Hearings for disability
If you have applied for disability benefits from SSA (the social security administration), you may already be aware of the fact that, statistically, most individuals who win disability benefits usually have to pursue their claim to the hearing level. On this page, we'll address some fairly common questions about the disability hearing level.
First of all, what is a social security disability (or SSI) hearing? Simply put, a disability hearing is the second step in the social security administration's disability appeal process. It is unique from all other stages of the disability evaluation process in that the individual who is filing for benefits actually gets to meet their adjudicator (the person making the decision on their case). At the hearing level, the adjudicator is an administrative law judge.
What is an administrative law judge? ALJ's are federal employees who adjudicate matters of...administrative law. In this case, they make decisions on social security disability and SSI disability cases that have been denied at the initial claim level and also at the first appeal level (known as a reconsideration or federal review).
How long does it take to get a disability hearing scheduled? This is probably the most problematic issue for the entire disability appeal process. Due to backlogs that have built up over a period of several years, it may, depending on where you live, take 1-2 years, or even longer to get a hearing date after a hearing has been requested. Why does it matter where you live? Because different hearings offices have different backlogs. Some hearings offices are able to get hearings scheduled in less than a year from the date of request. Other hearings offices, on the other hand, are so backed up that it can take over a year to get a hearing date set.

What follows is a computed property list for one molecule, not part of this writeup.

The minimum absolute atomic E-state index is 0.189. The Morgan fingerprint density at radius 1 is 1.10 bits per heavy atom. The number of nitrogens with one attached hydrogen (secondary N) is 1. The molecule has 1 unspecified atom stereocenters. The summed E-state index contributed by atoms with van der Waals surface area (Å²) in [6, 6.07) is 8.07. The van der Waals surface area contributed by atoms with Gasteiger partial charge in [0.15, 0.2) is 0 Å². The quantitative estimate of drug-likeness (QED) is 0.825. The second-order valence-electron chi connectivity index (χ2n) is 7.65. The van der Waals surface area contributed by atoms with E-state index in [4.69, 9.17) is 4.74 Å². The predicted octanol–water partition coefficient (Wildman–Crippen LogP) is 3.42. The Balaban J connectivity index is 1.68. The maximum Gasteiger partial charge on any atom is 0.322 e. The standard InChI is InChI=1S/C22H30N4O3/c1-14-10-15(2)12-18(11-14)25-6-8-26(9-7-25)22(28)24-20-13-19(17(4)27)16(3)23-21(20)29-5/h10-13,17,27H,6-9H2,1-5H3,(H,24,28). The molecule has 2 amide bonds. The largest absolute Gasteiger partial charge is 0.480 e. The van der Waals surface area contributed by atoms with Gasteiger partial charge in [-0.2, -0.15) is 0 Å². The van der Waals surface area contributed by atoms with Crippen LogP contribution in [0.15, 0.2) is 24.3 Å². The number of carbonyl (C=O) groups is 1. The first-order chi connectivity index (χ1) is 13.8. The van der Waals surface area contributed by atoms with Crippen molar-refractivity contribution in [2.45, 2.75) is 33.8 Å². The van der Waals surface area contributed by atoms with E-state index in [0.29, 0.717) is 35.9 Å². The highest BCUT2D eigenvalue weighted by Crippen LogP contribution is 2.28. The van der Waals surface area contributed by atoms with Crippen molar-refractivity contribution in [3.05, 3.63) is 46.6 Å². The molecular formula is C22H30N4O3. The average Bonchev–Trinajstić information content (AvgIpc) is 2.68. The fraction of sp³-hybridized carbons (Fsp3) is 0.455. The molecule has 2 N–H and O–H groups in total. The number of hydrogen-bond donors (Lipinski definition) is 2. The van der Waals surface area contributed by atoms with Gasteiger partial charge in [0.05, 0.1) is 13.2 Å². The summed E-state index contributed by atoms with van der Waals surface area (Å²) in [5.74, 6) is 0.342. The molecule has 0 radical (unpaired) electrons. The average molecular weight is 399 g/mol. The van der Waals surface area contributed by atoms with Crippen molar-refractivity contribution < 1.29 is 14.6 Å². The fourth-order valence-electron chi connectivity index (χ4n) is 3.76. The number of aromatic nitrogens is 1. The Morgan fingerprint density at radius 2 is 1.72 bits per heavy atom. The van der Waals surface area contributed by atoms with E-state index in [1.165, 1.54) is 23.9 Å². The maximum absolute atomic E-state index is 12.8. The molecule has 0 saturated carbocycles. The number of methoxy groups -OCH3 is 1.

How often are disability cases won at disability hearings? Most disability lawyers and non-attorney representatives) seem to be of the mind that roughly half of all cases that are brought to the hearing level are won, and half are lost. However, statistics indicate that about 40 % of all hearings that do not involve representation are won and about 60 % of all hearings that do involve representation (i.e. have a lawyer or non attorney involved) are won. However, a great many disability claimant's representatives win greater than 70 percent of the cases they bring to hearings and some win over 90 percent of their hearings (though, this is, no doubt, due to being very selective with regard to the cases they take).
Return to the Social Security Disability SSI Benefits Blog
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